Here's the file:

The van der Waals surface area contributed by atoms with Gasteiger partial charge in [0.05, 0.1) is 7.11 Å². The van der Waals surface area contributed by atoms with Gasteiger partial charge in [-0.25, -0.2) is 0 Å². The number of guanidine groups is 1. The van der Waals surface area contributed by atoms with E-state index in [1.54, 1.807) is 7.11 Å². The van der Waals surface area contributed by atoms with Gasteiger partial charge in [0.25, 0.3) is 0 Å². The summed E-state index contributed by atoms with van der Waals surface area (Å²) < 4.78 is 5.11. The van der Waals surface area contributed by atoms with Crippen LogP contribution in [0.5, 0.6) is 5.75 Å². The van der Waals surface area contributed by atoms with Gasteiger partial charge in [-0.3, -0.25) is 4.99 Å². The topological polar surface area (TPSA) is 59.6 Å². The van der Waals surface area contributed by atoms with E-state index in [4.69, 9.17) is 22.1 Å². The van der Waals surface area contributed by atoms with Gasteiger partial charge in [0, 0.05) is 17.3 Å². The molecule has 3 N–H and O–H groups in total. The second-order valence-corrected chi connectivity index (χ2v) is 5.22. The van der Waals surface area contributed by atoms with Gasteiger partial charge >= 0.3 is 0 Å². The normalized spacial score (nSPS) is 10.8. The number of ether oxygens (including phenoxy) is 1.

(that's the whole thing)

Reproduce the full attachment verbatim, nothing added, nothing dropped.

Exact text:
The van der Waals surface area contributed by atoms with Gasteiger partial charge in [0.05, 0.1) is 7.11 Å². The van der Waals surface area contributed by atoms with Gasteiger partial charge in [-0.25, -0.2) is 0 Å². The number of guanidine groups is 1. The van der Waals surface area contributed by atoms with E-state index in [1.54, 1.807) is 7.11 Å². The van der Waals surface area contributed by atoms with Gasteiger partial charge in [0.25, 0.3) is 0 Å². The summed E-state index contributed by atoms with van der Waals surface area (Å²) < 4.78 is 5.11. The van der Waals surface area contributed by atoms with Crippen LogP contribution in [0.5, 0.6) is 5.75 Å². The van der Waals surface area contributed by atoms with Gasteiger partial charge in [-0.3, -0.25) is 4.99 Å². The topological polar surface area (TPSA) is 59.6 Å². The van der Waals surface area contributed by atoms with E-state index in [4.69, 9.17) is 22.1 Å². The van der Waals surface area contributed by atoms with Gasteiger partial charge in [0, 0.05) is 17.3 Å². The molecule has 3 N–H and O–H groups in total. The second-order valence-corrected chi connectivity index (χ2v) is 5.22. The van der Waals surface area contributed by atoms with Gasteiger partial charge >= 0.3 is 0 Å². The normalized spacial score (nSPS) is 10.8. The number of ether oxygens (including phenoxy) is 1.